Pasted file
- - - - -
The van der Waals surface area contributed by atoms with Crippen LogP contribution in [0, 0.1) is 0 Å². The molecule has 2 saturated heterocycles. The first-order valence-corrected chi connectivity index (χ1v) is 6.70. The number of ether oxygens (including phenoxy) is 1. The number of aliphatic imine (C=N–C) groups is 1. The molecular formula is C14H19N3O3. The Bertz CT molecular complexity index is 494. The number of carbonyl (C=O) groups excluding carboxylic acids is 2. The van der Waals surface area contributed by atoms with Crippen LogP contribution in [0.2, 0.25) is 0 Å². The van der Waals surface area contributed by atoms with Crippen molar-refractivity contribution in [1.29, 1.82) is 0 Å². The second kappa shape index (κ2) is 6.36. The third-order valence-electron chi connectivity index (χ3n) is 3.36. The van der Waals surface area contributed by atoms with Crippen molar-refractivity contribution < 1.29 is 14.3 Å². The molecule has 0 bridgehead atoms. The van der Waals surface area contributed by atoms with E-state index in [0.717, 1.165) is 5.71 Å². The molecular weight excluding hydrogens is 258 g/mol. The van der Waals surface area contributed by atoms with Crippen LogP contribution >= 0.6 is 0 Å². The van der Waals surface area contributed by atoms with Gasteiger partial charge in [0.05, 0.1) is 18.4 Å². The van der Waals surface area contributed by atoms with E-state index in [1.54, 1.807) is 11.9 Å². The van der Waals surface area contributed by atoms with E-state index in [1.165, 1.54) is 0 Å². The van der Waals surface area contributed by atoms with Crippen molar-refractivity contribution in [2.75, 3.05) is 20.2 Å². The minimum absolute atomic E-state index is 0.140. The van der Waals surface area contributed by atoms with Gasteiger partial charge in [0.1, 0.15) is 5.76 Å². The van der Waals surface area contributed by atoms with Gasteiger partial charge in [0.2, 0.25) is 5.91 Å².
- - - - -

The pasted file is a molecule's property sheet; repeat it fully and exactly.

The van der Waals surface area contributed by atoms with Crippen LogP contribution in [0, 0.1) is 0 Å². The molecule has 2 saturated heterocycles. The first-order valence-corrected chi connectivity index (χ1v) is 6.70. The number of ether oxygens (including phenoxy) is 1. The number of aliphatic imine (C=N–C) groups is 1. The molecular formula is C14H19N3O3. The Bertz CT molecular complexity index is 494. The number of carbonyl (C=O) groups excluding carboxylic acids is 2. The van der Waals surface area contributed by atoms with Crippen LogP contribution in [0.2, 0.25) is 0 Å². The van der Waals surface area contributed by atoms with Crippen molar-refractivity contribution in [1.29, 1.82) is 0 Å². The second kappa shape index (κ2) is 6.36. The third-order valence-electron chi connectivity index (χ3n) is 3.36. The van der Waals surface area contributed by atoms with Crippen molar-refractivity contribution < 1.29 is 14.3 Å². The molecule has 0 bridgehead atoms. The van der Waals surface area contributed by atoms with E-state index in [0.717, 1.165) is 5.71 Å². The molecular weight excluding hydrogens is 258 g/mol. The van der Waals surface area contributed by atoms with Crippen LogP contribution >= 0.6 is 0 Å². The van der Waals surface area contributed by atoms with Gasteiger partial charge in [0.05, 0.1) is 18.4 Å². The van der Waals surface area contributed by atoms with E-state index in [1.54, 1.807) is 11.9 Å². The van der Waals surface area contributed by atoms with E-state index in [1.165, 1.54) is 0 Å². The van der Waals surface area contributed by atoms with Crippen molar-refractivity contribution in [2.75, 3.05) is 20.2 Å². The minimum absolute atomic E-state index is 0.140. The van der Waals surface area contributed by atoms with Gasteiger partial charge in [0.1, 0.15) is 5.76 Å². The van der Waals surface area contributed by atoms with Gasteiger partial charge in [0.2, 0.25) is 5.91 Å².